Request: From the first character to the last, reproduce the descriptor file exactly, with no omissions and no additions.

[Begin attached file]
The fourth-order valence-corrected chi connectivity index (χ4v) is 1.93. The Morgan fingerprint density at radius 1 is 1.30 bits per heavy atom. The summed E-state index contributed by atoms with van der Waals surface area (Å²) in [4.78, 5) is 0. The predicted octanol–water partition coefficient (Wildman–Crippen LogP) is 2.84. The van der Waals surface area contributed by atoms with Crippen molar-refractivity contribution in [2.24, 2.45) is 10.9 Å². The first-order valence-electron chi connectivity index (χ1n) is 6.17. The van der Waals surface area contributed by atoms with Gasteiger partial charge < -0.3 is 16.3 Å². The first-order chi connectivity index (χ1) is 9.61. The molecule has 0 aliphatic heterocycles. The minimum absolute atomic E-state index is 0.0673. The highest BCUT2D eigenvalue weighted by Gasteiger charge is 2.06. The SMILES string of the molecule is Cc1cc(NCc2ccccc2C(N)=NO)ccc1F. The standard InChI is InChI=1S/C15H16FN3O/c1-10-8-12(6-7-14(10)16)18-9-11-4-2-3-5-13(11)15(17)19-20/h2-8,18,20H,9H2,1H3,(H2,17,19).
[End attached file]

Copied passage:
The fourth-order valence-corrected chi connectivity index (χ4v) is 1.93. The Morgan fingerprint density at radius 1 is 1.30 bits per heavy atom. The summed E-state index contributed by atoms with van der Waals surface area (Å²) in [4.78, 5) is 0. The predicted octanol–water partition coefficient (Wildman–Crippen LogP) is 2.84. The van der Waals surface area contributed by atoms with Crippen molar-refractivity contribution in [2.24, 2.45) is 10.9 Å². The first-order valence-electron chi connectivity index (χ1n) is 6.17. The van der Waals surface area contributed by atoms with Gasteiger partial charge < -0.3 is 16.3 Å². The first-order chi connectivity index (χ1) is 9.61. The molecule has 0 aliphatic heterocycles. The minimum absolute atomic E-state index is 0.0673. The highest BCUT2D eigenvalue weighted by Gasteiger charge is 2.06. The SMILES string of the molecule is Cc1cc(NCc2ccccc2C(N)=NO)ccc1F. The standard InChI is InChI=1S/C15H16FN3O/c1-10-8-12(6-7-14(10)16)18-9-11-4-2-3-5-13(11)15(17)19-20/h2-8,18,20H,9H2,1H3,(H2,17,19).